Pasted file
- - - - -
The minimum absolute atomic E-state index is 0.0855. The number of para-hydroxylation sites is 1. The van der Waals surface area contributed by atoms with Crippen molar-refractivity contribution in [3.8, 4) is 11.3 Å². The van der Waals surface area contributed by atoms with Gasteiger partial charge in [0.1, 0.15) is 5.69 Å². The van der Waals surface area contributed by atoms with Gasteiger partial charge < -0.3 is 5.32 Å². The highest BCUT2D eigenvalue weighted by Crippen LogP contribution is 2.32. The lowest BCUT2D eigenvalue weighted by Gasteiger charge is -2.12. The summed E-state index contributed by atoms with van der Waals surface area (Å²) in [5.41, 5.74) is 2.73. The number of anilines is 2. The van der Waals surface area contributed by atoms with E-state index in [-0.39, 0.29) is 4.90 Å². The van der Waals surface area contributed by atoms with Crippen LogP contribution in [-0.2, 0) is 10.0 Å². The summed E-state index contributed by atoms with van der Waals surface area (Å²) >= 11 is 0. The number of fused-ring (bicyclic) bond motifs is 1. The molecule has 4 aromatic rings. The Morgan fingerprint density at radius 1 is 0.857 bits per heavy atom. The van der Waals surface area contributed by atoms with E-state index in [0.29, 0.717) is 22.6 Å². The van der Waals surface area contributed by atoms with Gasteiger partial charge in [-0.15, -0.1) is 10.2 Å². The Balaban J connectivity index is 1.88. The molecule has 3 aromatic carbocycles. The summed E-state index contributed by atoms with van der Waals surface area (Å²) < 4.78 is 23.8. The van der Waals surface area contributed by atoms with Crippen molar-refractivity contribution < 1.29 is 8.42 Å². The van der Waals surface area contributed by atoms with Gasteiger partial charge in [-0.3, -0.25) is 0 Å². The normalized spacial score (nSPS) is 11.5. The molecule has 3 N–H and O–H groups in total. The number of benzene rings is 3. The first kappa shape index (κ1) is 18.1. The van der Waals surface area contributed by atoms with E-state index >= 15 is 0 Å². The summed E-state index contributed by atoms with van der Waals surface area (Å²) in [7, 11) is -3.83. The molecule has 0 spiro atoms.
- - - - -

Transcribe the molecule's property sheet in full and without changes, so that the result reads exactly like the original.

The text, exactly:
The minimum absolute atomic E-state index is 0.0855. The number of para-hydroxylation sites is 1. The van der Waals surface area contributed by atoms with Crippen molar-refractivity contribution in [3.8, 4) is 11.3 Å². The van der Waals surface area contributed by atoms with Gasteiger partial charge in [0.1, 0.15) is 5.69 Å². The van der Waals surface area contributed by atoms with Gasteiger partial charge < -0.3 is 5.32 Å². The highest BCUT2D eigenvalue weighted by Crippen LogP contribution is 2.32. The lowest BCUT2D eigenvalue weighted by Gasteiger charge is -2.12. The summed E-state index contributed by atoms with van der Waals surface area (Å²) in [5.41, 5.74) is 2.73. The number of anilines is 2. The van der Waals surface area contributed by atoms with E-state index in [-0.39, 0.29) is 4.90 Å². The van der Waals surface area contributed by atoms with Crippen LogP contribution in [-0.2, 0) is 10.0 Å². The summed E-state index contributed by atoms with van der Waals surface area (Å²) >= 11 is 0. The number of fused-ring (bicyclic) bond motifs is 1. The molecule has 4 aromatic rings. The Morgan fingerprint density at radius 1 is 0.857 bits per heavy atom. The van der Waals surface area contributed by atoms with E-state index in [0.29, 0.717) is 22.6 Å². The van der Waals surface area contributed by atoms with Gasteiger partial charge in [-0.15, -0.1) is 10.2 Å². The Balaban J connectivity index is 1.88. The molecule has 3 aromatic carbocycles. The summed E-state index contributed by atoms with van der Waals surface area (Å²) < 4.78 is 23.8. The van der Waals surface area contributed by atoms with Crippen molar-refractivity contribution < 1.29 is 8.42 Å². The van der Waals surface area contributed by atoms with Gasteiger partial charge in [-0.3, -0.25) is 0 Å². The normalized spacial score (nSPS) is 11.5. The molecule has 3 N–H and O–H groups in total. The number of benzene rings is 3. The first kappa shape index (κ1) is 18.1. The van der Waals surface area contributed by atoms with E-state index >= 15 is 0 Å². The summed E-state index contributed by atoms with van der Waals surface area (Å²) in [7, 11) is -3.83. The molecule has 0 spiro atoms.